Chromium: --temp profile or --incognito ?

Hello all,
I'm using Chromium to watch some youtube stuff, but have a bit of a problem:
whenever I "just browse" youtube the "you might like this" main page gets
poissonned with all kinds of crap I've looked at just once, upto the point
that I sometimes rather throw the whole history away (cookies) and start
anew.
But ... I rembered that chromium offers both a "temp profile" as well as an
"incognito" mode that could possibly solve that. The thing is, I have no
idea what the difference for me would be between the two. I've done a quick
search, but can't seem to find an explanation (preferrably with pros and
cons of both) for them.
Though perhaps there is another way ? Can I maybe tell Chromium to use
another profile which stores its own cookies and stuff (without switching
users in Linux I mean) ?
I could use some advice ...
Regards,
Rudy Wieser
Reply to
R.Wieser
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"R.Wieser" wrote
| I'm using Chromium to watch some youtube stuff, but have a bit of a problem: | whenever I "just browse" youtube the "you might like this" main page gets | poissonned with all kinds of crap I've looked at just once, upto the point | that I sometimes rather throw the whole history away (cookies) and start | anew. |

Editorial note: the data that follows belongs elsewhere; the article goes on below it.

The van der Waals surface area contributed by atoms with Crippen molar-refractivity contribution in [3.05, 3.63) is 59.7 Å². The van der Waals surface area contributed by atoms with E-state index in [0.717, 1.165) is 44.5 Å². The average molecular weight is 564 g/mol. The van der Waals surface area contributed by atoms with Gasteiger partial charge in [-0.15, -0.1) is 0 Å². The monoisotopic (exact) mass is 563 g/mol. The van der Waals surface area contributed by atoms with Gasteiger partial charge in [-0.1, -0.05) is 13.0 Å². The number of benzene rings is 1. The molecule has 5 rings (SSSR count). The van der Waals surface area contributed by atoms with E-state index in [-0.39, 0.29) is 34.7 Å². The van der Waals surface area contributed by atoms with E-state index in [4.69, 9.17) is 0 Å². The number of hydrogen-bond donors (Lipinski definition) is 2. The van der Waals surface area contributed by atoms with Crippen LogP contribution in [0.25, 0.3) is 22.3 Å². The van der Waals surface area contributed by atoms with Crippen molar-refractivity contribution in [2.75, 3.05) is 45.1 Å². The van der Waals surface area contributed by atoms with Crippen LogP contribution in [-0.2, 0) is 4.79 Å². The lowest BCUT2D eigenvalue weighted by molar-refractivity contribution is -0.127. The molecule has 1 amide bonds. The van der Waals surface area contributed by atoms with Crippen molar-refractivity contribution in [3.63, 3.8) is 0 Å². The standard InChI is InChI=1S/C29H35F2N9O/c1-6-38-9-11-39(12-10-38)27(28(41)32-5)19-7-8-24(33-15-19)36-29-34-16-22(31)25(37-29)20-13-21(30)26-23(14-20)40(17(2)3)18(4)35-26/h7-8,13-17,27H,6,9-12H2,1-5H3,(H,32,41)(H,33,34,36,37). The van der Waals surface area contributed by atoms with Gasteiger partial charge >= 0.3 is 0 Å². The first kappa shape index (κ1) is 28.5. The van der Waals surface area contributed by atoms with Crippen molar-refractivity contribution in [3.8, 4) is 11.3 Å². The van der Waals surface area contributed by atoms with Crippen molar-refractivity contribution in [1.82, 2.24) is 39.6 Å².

Rudy! You show up everywhere. :)
I'm not sure if this will answer entirely, but I've come up with a setup I like. I get a Pi4 to pipe video and do web browsing through the TV. First, I installed Firefox for Youtube and other online browsing and set it up with reasonable privacy.
Chrom[ium] is a monstrosity. It's such a mess that I can't even have a menu bar. When I found an extension it produced a faulty menu bar under the toolbar! Bookmarks? Sure. Go three levels down in that pinnacle of bad design, the "hamburger" button. The geeks who design this stuff think that no one should want any "chrome" around the actual browser window, because it takes up too much space. Then they turn around and go online with their 4" cellphone screen!